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April 23, 2020

Thank you for joining us for our Thursday COVID-19 briefing. We have a series of reports today from the Department of Labor, the Department of Education and the Department of Environment and Conservation. Before those reports, I will share more about our testing efforts, our efforts to get the word out to Tennesseans about how to stay safe and a preview one of the first round of industry guidance we are releasing. 

As we prepare for our second weekend of expanded COVID-19 testing, we encourage every Tennessean who isn’t feeling well or has been in contact with someone who has COVID-19 to get tested. Last weekend, more than 11,000 Tennesseans took advantage of free testing and remembered “when in doubt, get a test.” The list of those locations is on our website. 

Maria and I plan to go to the Shelby County testing site on Saturday in Frayser and look forward to seeing these efforts in action

During this pandemic, we had to capture the full attention of every Tennessean in every community – more than 6 million people across 95 counties.

Our PSA campaign “Do your part, stay apart” did just that, tallying over 20 million impressions in less than 30 days, and including Tennesseans from all across the state - each one of them joining us in the fight against COVID-19. 

As we look ahead to the re-opening of our state and getting Tennesseans safely back to work, we welcome Garth Brooks and Trisha Yearwood to our efforts.

As Trisha and Garth tell us – every Tennessean has played a role in slowing the spread of the virus – you stayed home – and you helped save lives.

Government can do a lot, but it’s the personal actions of each of us that will protect our neighbors and successfully flatten the curve in our state.

Eddie George, who kindly joined our PSA campaign, announced this week that his father is currently battling COVID-19. Our hearts are with the George family, and all the families across Tennessee who are weathering tragedy because of this virus.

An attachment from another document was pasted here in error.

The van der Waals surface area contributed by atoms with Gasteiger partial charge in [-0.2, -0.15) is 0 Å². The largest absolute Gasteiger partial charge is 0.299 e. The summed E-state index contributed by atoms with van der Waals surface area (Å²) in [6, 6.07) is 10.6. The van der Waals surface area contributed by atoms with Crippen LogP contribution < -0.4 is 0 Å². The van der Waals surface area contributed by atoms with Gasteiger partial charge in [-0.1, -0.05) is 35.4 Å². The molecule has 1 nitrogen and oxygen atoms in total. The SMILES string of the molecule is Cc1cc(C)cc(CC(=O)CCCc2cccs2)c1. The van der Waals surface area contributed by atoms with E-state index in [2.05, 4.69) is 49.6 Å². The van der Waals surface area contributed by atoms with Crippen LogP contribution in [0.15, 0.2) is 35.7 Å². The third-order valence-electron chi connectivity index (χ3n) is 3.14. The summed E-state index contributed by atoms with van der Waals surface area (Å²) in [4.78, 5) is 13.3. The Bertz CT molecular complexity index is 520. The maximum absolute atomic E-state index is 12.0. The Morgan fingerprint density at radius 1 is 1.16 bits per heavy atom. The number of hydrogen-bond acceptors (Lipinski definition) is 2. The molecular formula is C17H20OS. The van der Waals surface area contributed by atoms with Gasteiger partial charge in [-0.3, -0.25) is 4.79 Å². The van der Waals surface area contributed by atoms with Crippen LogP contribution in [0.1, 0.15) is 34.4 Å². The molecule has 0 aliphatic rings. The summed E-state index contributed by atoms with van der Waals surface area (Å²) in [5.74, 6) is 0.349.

Much of our time this week has been dedicated to economic recovery and the next steps we are considering for a phased reboot of our Tennessee economy. We are working around the clock to get Tennesseans safely back to work next week in 89 counties with the majority of businesses in a position to begin opening their doors next week. 

However, as we consider federal best practices, we want to be clear that not every industry will be able to immediately safely open. 

Tomorrow morning, we will be holding a special press briefing to debut our first round of industry guidance for the restaurant and retail industries as we aim to get these businesses open safely at 50% capacity next week. 

Restaurants operating at 50% capacity and following the guidelines will be allowed to open on Monday. Retail outfits operating at 50% capacity and following the guidance will be allowed to open next Wednesday.  

We look forward to hearing more details with you about this tomorrow as we announce our first round of safe reopening guidance. 

 

Governor Bill Lee:

I have a number of folks here to answer any questions and we're happy to take your questions.

Speaker 2:

Thank you, governor. First we'll go to Natalie Alison with The Tennessean. Natalie, your line is open.

Natalie:

Hi governor.

Speaker 2:

Hey Natalie.

Natalie:

I wanted to ask you... Hello. How have you spoken to the White House about Tennessee's plans to reopen next week?

Governor Bill Lee:

Well, we have talked with the White House over phone calls that have been between the president and or the vice president and governors. I have not had a specific call directly myself with either of those two one-on-one, but we're working with their team. We've had conversations with multiple members of their medical team and others that are engaged in this fight against COVID-19, so we've had a connection. And certainly we have used federal guidance to inform our decisions going forward.

Natalie:

Then a second question, and this may be for Director McWhorter. Can you walk us through the process right now of obtaining antibody tests? I know you have mentioned those are supposed to be coming in a few weeks, but just practically, what is that process for securing those? And then about how many do you think Tennessee can secure and then what would realistically that look like as far as availability to the general public and who could get those?

Governor Bill Lee:

Yeah. Natalie, I'm going to let Dr. Piercey answer that first, and then Stuart can add it if necessary.

Dr. Piercey: